Utah Symphony | Utah Opera takes note of Art Pianos for All
Utah Symphony | Utah Opera artists will perform three concerts at the Art Pianos for All public art installations next week. The first will be 5:30 p.m. on Wednesday, June 20, at the Kimball Junction Transit Center. The second will be at 5:30 p.m. on Thursday, June 21, at the Summit County Library Kimball Junction Branch, and the last one will be at noon on Tuesday, June 26, at Coalville City Hall.
Mark Maziarz established Art Pianos for All with co-founder Alison Kuhlow in 2012, and felt the public-art installation, which features artistcaly refinished pianos placed in public areas, was a success when he saw people who felt compelled to sit and play.
Over the years, Maziarz noticed different types of players.
“We get 3- and 4-year-old kids who come and bang on the keys, and we get people who are out with friends who happen upon the pianos and will just sit and play,” he said. “Then we also get seasonal workers who are pianists in their own countries who will play the same piano once a week or a few days a week to keep their fingers warm.”
Art Pianos for All will reach a new level next week when Utah Symphony | Utah Opera artists take their turns to perform with the instruments for three pop-up community concerts.
The first will be at 5:30 p.m. on Wednesday, June 20, at the Kimball Junction Transit Center. The second will be at 5:30 p.m. on Thursday, June 21, at the Summit County Library Kimball Junction Branch, and the last one will be at noon on Tuesday, June 26, at Coalville City Hall.
The series kicks off many different performances that will take place in and around the community. (See accompanying story).
The concerts, which are part of different community events that will celebrate the 15th anniversary of the Deer Valley Music Festival, are the result of a partnership with the Utah Symphony | Utah Opera, the Park City Summit County Arts Council and the Summit County Public Art Advisory Board, according to Renee Huang, Utah Symphony | Utah Opera director of communications.
“Because of that long history, we wanted to focus on the community and give a heartfelt ‘thank you’ to Park City and Summit County for being our home away from home,” Huang said.
The June 20 and 21 concerts will feature pianist Robert Bosworth and bass-baritone singer Jesus Murillo, who are Utah Opera resident artists.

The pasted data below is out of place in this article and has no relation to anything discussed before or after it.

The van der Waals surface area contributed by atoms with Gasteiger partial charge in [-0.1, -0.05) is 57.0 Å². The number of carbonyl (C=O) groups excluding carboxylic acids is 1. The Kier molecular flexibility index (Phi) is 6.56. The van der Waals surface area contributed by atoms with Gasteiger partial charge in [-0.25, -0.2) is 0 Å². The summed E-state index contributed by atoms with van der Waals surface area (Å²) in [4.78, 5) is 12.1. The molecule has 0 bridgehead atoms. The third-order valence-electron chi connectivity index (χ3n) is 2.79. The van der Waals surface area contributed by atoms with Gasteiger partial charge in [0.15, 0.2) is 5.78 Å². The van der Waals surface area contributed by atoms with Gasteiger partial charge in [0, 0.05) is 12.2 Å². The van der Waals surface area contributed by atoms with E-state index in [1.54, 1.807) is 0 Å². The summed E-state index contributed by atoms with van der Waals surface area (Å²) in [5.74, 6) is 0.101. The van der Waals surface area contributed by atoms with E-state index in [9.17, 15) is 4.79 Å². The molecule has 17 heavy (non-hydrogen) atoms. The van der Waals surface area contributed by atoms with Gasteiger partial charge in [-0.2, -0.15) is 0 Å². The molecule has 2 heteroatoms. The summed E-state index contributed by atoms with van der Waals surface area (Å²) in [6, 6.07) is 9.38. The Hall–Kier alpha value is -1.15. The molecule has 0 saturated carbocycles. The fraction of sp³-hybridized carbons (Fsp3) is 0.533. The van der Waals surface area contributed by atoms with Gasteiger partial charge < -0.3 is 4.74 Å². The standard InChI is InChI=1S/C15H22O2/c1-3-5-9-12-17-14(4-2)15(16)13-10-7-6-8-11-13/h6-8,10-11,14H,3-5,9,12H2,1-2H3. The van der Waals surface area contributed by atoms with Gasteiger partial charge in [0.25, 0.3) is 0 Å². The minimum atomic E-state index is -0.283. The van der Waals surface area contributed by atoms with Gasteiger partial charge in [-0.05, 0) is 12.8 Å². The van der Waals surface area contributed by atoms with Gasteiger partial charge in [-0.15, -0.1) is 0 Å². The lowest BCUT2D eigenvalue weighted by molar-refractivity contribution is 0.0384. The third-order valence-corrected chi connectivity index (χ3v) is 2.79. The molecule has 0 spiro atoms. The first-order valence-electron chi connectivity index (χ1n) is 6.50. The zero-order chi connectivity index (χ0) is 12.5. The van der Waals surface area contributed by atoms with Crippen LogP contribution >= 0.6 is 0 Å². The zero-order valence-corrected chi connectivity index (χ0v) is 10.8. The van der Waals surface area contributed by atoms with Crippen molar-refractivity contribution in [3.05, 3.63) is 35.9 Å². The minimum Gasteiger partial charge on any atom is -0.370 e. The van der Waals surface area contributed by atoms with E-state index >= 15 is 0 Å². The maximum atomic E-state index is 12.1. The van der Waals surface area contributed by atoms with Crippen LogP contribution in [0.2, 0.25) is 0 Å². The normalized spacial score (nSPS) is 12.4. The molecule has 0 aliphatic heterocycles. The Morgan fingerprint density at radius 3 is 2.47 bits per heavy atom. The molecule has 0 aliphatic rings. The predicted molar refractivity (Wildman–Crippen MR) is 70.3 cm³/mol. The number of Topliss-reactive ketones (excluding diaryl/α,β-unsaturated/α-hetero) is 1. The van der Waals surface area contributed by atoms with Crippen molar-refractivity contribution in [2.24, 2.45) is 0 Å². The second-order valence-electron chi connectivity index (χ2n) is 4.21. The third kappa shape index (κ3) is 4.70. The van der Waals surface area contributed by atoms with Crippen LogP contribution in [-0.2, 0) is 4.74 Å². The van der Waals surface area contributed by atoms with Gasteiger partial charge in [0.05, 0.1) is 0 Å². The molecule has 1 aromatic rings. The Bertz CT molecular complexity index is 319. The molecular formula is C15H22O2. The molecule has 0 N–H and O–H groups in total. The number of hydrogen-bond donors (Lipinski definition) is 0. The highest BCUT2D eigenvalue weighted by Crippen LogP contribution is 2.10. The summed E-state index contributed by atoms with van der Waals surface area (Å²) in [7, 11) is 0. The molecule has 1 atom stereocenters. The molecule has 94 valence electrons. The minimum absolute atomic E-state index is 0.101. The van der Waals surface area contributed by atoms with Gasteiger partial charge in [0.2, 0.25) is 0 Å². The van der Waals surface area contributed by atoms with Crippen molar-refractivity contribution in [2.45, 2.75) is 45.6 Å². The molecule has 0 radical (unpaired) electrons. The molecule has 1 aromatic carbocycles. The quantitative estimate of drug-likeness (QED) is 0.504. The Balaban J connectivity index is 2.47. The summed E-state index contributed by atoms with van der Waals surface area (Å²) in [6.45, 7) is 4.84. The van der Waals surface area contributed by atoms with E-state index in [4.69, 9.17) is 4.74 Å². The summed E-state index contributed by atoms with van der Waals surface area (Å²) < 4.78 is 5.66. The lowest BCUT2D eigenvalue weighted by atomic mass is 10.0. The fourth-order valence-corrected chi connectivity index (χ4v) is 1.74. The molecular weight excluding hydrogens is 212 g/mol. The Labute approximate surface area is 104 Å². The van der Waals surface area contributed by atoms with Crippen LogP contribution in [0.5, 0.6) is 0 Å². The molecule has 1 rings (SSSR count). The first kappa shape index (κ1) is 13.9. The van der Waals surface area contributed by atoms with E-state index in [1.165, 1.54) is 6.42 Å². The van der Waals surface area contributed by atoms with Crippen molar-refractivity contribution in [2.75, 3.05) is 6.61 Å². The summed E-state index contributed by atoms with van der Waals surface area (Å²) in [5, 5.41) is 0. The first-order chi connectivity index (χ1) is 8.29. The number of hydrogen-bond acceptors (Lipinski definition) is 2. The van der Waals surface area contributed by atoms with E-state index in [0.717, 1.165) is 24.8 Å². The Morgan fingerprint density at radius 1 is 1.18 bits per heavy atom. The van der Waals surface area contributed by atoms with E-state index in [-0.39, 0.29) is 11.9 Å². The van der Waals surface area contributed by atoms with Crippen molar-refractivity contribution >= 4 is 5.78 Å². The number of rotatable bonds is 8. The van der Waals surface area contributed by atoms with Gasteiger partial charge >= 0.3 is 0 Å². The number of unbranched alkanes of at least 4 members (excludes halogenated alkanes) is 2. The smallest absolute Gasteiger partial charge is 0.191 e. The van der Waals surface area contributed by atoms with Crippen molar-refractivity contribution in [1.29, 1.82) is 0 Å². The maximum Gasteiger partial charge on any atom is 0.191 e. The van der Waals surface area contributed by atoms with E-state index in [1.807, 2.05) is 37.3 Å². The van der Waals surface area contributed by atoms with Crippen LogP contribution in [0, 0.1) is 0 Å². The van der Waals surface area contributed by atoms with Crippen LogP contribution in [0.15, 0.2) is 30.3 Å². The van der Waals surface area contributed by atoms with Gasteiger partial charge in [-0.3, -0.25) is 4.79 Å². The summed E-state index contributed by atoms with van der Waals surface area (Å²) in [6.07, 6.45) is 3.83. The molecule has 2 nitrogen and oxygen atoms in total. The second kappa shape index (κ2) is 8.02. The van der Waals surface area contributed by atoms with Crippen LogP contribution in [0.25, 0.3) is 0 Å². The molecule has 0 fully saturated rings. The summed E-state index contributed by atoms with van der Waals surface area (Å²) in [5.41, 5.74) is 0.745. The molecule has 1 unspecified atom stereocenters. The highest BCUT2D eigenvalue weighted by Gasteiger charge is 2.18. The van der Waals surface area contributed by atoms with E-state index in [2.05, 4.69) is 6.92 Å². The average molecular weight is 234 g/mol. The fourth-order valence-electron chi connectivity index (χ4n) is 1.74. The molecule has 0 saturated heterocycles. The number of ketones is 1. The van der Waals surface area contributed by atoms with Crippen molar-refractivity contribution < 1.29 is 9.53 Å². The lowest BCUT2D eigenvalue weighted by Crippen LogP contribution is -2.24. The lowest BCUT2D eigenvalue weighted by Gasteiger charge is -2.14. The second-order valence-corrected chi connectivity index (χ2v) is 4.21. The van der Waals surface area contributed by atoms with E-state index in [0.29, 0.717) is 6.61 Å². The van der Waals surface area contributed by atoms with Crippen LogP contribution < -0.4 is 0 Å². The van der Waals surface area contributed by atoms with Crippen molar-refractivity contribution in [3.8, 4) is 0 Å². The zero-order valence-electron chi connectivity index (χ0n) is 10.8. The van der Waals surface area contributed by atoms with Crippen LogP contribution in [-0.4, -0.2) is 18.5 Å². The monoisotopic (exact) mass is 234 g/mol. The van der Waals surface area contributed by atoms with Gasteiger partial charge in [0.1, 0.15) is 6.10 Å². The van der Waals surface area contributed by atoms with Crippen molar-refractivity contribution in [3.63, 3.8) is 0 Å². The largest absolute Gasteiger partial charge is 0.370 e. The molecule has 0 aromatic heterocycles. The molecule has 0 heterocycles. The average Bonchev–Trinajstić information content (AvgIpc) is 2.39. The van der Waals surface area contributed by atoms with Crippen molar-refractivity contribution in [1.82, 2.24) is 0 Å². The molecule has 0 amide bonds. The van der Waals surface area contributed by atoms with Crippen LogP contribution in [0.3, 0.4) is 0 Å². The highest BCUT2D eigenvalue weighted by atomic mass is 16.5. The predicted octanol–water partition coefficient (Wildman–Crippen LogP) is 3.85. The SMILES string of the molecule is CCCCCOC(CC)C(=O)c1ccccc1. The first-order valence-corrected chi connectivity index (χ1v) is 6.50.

“The Resident Artist Program showcases five up-and-coming artists — a soprano, mezzo-soprano, bass baritone and pianist — who work with us for two years,” Huang said. “They serve as the access point for students in our education programs that gives kids their first taste of opera and travel around the state to perform.”
I saw a piano and I wondered if I still remembered "musical punctuation". Lol
Posted by Miles Beard on Monday, January 8, 2018
Bosworth and Murillo were excited for the opportunity to perform two of the Arts Pianos for All concerts, she said.
The June 26 performance will feature Utah Symphony violinist Lynn Rosen and concert pianist Jed Moss, former keyboardist for Air Supply.
“Lynn has been with the orchestra for a couple of decades,” Huang said. “She had something she prepared for another performance, and asked her friend Jed to perform with her.”
Jocelyn Scudder, Park City Summit County Arts Council community manager and Summit County Public Art Advisory Board administrator, said people who attend the Transit Center concert should not park in the bus lanes, but park in the lot located south of the building.
“Also, those who are coming to the Coalville concert are encouraged to bring a picnic lunch,” she said.
The pop-up concerts, which were made possible by a grant from the Utah Division of Arts and Museums, is a great way to showcase Utah Symphony | Utah Opera artists and Art Pianos for All, according to Scudder.
“This will energize the program and bring the instruments to life,” she said. “I think these performances will be unique opportunities because they are free. Going to an opera or a symphony can be intimidating. They can be expensive and some people may not think they would understand them.”
While Maziarz is excited for the concerts, he confessed at being nervous when the idea was proposed to him.
“These are the highest-level pianists in the state, and perhaps the country, who would play on old, redecorated pianos that were given to us for free,” he said. “But Jocelyn and Renee put me at ease, because they weren’t worried about it. And the pianos they wanted to use are in pretty good shape and I just got them tuned this week.”
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